wordsfromanneli

Thoughts, ideas, photos, and stories.


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Swamped

Our friends stayed the planned one night, but the Captain and I stayed an extra night. (I’ve blurred their faces for anonymity.)

We moved to a more sheltered bay not far to the south. Several sailboats were anchored there. We chose an empty space and put out the anchor with lots of line in case the wind came up as the forecast said it would.

Within minutes a sailboat came into the bay and anchored so close to us that if a wind came up, they would surely be blown right on top of us. We decided to move farther away to the other side of the bay.

The skiff with the outboard motor on it was tied alongside the troller. For a short trip like this – a few hundred meters – it was okay to travel this way, rather than to tow it behind the boat.

I went up to the bow to kick out the anchor,  while the Captain ran the boat in reverse, paying out the anchor line, and giving it a good tug at the end of the pay-out.

As I came back to the main deck area, I yelled, “The skiff! The line broke!”

The back of the skiff was close to the fish boat, but the front of the skiff had swung out and away from the boat.

Worst of all, the skiff was full of water to within an inch or two of the top.

The oars were floating loose, and the gas caddy was floating but tethered to the motor by the fuel line.

While the Captain quickly secured the anchor winch so no more anchor line would go out, I grabbed the pike pole and snagged one of the oars. The other oar was already out of reach, drifting away with the tide.

The Captain took the pike pole and brought in the fuel caddy. Fortunately it had not leaked. Then it was my turn with the pole again, to pull in the skiff while the Captain reached for a rope to re-tie it onto the fish boat. It was no easy feat to pull a skiff full of water.

Then the bailing began. The Captain used the deck bucket with a rope on it to bail until the bench seats of the skiff were above the water level in the skiff. At that point I volunteered to get in the skiff to continue bailing as it could be done faster from there.

I hoped that my weight wouldn’t be more than that of the water we had just removed. A slight tremor of fear went through me as I prepared to step into the skiff. Just then, the Captain said, “Put on your life jacket,” and the tremor became a quake.

Have you ever had a sinking feeling? Well, I did at the moment I put a foot into the skiff. Everything sank a little bit but not enough to let more water in. I bailed furiously and soon had the water down to a less worrisome level. In the photo, I’m growling at the Captain not to take my picture.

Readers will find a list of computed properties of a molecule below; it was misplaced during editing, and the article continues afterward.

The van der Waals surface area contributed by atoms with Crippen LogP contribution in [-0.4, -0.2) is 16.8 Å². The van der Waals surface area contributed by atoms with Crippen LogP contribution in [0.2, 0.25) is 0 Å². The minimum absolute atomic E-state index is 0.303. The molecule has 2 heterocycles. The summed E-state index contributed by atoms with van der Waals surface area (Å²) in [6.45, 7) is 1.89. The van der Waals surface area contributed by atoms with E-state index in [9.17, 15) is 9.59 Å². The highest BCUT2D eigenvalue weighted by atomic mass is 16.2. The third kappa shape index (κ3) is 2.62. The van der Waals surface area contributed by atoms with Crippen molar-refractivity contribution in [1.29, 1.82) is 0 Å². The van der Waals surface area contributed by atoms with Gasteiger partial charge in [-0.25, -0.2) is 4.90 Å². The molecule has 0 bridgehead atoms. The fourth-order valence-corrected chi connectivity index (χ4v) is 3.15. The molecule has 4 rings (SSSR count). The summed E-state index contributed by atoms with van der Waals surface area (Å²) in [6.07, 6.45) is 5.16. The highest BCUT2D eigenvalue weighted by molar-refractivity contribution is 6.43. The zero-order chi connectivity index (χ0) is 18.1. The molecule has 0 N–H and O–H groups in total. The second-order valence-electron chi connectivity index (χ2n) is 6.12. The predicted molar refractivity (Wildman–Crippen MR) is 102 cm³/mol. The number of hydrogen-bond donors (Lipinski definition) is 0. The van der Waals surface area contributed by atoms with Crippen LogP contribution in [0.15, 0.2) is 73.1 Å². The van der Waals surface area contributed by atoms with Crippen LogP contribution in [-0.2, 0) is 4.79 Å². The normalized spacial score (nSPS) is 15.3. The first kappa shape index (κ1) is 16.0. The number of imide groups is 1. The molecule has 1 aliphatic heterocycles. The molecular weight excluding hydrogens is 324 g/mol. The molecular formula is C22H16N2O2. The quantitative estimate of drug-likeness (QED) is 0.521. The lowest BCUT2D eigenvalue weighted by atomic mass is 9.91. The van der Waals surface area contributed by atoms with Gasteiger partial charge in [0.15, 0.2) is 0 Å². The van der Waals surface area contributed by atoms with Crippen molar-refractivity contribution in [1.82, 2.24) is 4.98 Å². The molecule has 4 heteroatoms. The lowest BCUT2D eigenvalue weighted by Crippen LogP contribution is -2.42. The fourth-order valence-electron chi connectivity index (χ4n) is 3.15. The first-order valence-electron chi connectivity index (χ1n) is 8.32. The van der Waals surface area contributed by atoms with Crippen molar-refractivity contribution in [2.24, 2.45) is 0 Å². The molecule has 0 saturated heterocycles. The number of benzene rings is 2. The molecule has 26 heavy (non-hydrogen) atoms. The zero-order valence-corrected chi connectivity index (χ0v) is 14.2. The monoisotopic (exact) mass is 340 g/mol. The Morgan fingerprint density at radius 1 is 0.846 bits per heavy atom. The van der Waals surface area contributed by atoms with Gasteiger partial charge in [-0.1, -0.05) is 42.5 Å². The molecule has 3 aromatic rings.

When I had removed enough water so the skiff would hold the Captain’s weight, we traded places. He reattached the gas caddy and prayed that the motor would start. He kept bailing as he motored away in pursuit and search of the second oar.

Luckily he came across it, but it had travelled quite a distance in that time.

At last, things returned to normal and we could take the dogs to the beach to explore the new area. It would be good to walk on solid ground and let the adrenaline calm down.


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Bounty on the Beach

At first glance the beach looks somewhat empty of life, but if you take the time to look closer, you can see that it is like a giant grocery store filled with millions of small morsels of seafood.

If you’re not hungry, just go for a walk.

Tiny butter clams make a good snack later on. Be sure you have your saltwater licence though.

Here is one of the millions of clams that make such a delicious appetizer.

Steamed in a pot, the clamshells open and the little clams inside are ready to eat. Melted butter and lime juice adds a wonderful flavour, or if you prefer, you can eat them with garlic butter.

Oysters are also there for the picking, but be sure to shuck them on the spot so the shells with the bits of oyster are left behind to ensure their reproduction. And before you ask, NO, I don’t know how oysters make love. They seem to have “clammed up” and won’t talk about it.


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Reckoning Tide

If you’ve read The Wind Weeps, you’ll remember that I left you hanging at the end of that story. Now you can find out what happens to our pretty, but naive Andrea.

The tide will turn in the sequel of this coastal drama, and there will be a reckoning.

Pure natural beauty, but it was Andrea’s prison.

Robert is becoming more dangerous by every turn of the page. He is desperate to win back his wife, whom he considers his chattel. How dare she run away? Didn’t she know how much he loved her? He would never share her.

When he kept her in his cabin on the coast, he took great care to maintain isolation. No phone, no radio, no human contact. She was his beautiful prize and no one could take her away.

Yes, Andrea was a lovely girl, and now she was malleable too. She would bend to his every wish. She knew what would happen if she didn’t.

But the human spirit can find surprising reserves of inner strength. Desperation and despair drove Andrea nearly to the point of giving up. From somewhere deep inside, a surge of survival instinct welled up in her.

Robert hadn’t counted on her being so gutsy as to try a daring escape. He would do anything to get her back. Anything!

The Wind Weeps is free on amazon (and on smashwords.com for those with e-readers other than Kindle). Be sure to follow up with the sequel, Reckoning Tide, for the exciting conclusion to this coastal drama.

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Reckoning Tide is available at amazon.comamazon.ca, amazon.deamazon.co.uk in paperback and Kindle,  and at smashwords.com in all formats.

For more info, visit my website at http://www.anneli-purchase.com


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Tide Out, Fish In